It appears that your browser does not support JavaScript

How Many Electrons Are in Nitrogen?

how-many-electrons-are-in-nitrogen

In its basic version, nitrogen has seven electrons. However, nitrogen like many other elements has some variation in this value. Such variations depend upon a number of possible conditions, including the formation and breaking of bonds.

Atomic Structure

When understanding the electron count in nitrogen, it is often easiest to envision the element in an essential sense. That sense would be an individual atom. According to the Bohr model of the atom, which is still in common usage despite several quantum mechanics advances in thought, the atom has a particular design. The center of an element’s atom is its nucleus, which is made up of protons and neutrons. Around these are several rings or shells, which hold electrons. Each shell has a maximum capacity, which is defined by chemistry. The first shell holds a maximum of two electrons. The second shell holds a maximum of eight electrons. In nitrogen, the first shell is completely filled, and the second shell holds five electrons.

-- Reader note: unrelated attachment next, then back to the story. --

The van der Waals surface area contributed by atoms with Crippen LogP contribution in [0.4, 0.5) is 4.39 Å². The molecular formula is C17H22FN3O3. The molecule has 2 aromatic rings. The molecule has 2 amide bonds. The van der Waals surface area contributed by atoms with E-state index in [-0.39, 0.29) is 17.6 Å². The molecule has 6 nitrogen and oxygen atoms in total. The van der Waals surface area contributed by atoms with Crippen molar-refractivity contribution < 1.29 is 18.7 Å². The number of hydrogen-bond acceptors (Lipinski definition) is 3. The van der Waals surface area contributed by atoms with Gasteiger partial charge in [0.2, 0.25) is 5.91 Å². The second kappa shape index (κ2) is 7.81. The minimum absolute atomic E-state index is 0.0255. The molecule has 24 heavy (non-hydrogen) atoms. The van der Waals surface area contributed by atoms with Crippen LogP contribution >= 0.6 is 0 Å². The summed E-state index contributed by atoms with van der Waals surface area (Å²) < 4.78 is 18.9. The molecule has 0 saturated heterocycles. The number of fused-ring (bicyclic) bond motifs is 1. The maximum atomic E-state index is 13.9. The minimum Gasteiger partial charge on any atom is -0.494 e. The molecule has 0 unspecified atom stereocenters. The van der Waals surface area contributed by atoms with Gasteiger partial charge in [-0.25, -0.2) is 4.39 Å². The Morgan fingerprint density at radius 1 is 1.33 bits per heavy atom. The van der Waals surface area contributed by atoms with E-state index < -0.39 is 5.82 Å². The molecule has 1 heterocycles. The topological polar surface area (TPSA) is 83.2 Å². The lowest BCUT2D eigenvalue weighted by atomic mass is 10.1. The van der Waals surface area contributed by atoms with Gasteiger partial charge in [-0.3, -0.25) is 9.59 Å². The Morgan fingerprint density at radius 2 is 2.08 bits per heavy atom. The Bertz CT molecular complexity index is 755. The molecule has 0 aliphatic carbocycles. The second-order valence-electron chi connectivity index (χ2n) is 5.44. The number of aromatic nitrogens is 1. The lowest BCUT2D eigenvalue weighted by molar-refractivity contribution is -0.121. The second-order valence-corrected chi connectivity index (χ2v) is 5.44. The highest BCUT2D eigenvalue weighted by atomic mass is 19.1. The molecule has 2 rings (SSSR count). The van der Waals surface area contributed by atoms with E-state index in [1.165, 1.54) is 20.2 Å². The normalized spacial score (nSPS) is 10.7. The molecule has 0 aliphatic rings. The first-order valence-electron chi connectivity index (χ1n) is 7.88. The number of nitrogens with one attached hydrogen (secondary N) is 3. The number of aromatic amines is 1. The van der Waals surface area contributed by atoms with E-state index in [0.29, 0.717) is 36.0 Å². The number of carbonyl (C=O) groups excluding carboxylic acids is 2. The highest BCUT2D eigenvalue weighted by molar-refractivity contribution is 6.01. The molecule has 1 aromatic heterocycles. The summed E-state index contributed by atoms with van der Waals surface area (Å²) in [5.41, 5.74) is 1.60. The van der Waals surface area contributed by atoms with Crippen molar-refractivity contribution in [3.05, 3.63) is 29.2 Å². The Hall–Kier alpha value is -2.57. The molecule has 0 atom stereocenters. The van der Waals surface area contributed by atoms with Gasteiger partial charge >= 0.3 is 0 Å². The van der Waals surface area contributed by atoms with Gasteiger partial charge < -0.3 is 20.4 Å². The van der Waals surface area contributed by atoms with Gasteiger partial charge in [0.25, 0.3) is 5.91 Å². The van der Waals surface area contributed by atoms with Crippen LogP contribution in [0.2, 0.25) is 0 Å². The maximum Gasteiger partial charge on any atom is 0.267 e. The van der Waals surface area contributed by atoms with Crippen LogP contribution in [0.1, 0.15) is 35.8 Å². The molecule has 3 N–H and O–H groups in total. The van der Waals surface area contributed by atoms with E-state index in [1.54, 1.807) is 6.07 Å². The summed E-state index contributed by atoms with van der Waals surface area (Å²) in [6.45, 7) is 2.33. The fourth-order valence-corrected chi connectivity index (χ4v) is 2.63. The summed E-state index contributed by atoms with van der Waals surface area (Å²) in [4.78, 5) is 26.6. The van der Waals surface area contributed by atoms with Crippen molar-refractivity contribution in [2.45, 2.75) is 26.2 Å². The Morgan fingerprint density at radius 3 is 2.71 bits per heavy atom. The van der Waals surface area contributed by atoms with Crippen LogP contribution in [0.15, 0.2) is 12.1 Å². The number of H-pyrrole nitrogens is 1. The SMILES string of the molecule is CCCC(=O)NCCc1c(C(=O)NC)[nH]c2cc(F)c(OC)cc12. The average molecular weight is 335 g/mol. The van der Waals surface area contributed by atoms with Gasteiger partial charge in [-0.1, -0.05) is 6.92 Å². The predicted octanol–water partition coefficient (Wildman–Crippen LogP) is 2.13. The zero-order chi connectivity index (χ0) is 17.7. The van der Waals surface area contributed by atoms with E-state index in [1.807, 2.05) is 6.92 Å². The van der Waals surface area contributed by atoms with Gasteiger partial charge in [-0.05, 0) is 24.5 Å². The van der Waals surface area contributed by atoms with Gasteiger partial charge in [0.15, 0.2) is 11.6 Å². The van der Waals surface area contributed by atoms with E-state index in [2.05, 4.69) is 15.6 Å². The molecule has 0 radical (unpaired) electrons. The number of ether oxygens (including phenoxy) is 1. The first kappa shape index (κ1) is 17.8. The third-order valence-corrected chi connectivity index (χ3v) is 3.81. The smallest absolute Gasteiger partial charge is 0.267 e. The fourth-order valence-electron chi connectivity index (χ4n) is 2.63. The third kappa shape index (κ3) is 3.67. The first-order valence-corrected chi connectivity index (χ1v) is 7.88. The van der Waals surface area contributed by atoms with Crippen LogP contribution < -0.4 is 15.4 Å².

What Are Electrons?

Atomic structure encourages electromagnetic attraction and repulsion. Electrons are negatively charged particles. They maintain their position in the orbitals through attraction to the positive nucleus and repulsion to other electrons. Just as nature abhors a vacuum, electron shells want to be filled to their maximum. Except in cases where electron shells are filled, such as a noble gas like helium, atoms interact with other atoms through their electron shells. For example, they form several types of bonds.

Of Atomic Bondage

Atoms combine into chemical compounds by developing covalent or ionic bonds. A covalent bond is one where electrons are shared by the two atoms. When such a bond breaks, electrons are neither gained nor lost. In an ionic bond, electrons are lost by one atom and taken by another. Should such a bond break, then one atom will be negatively charged and the other will be positively charged. This is due to the gain or loss of an electron. Nitrogen can form both covalent and ionic bonds.

 

Resources

Los Alamos National Laboratory
Periodic Table of Elements: Nitrogen
http://periodic.lanl.gov/7.shtml

NIST
Periodic Table of the Elements
http://www.nist.gov/pml/data/periodic.cfm

Ohio State University-Department of Chemistry and Biochemistry
Atomic Structure
https://chemistry.osu.edu/~woodward/ch121/ch2_atoms.htm

University of Illinois-Department of Physics
What Are Electrons?
http://van.physics.illinois.edu/qa/listing.php?id=14271

University of California Davis
Ionic and Covalent Bonds
http://chemwiki.ucdavis.edu/Organic_Chemistry/Fundamentals/Ionic_and_Covalent_Bonds

Copyright 2009-2016

Sophisticated Media LLC

Terms of Service l Privacy Policy

Contact Us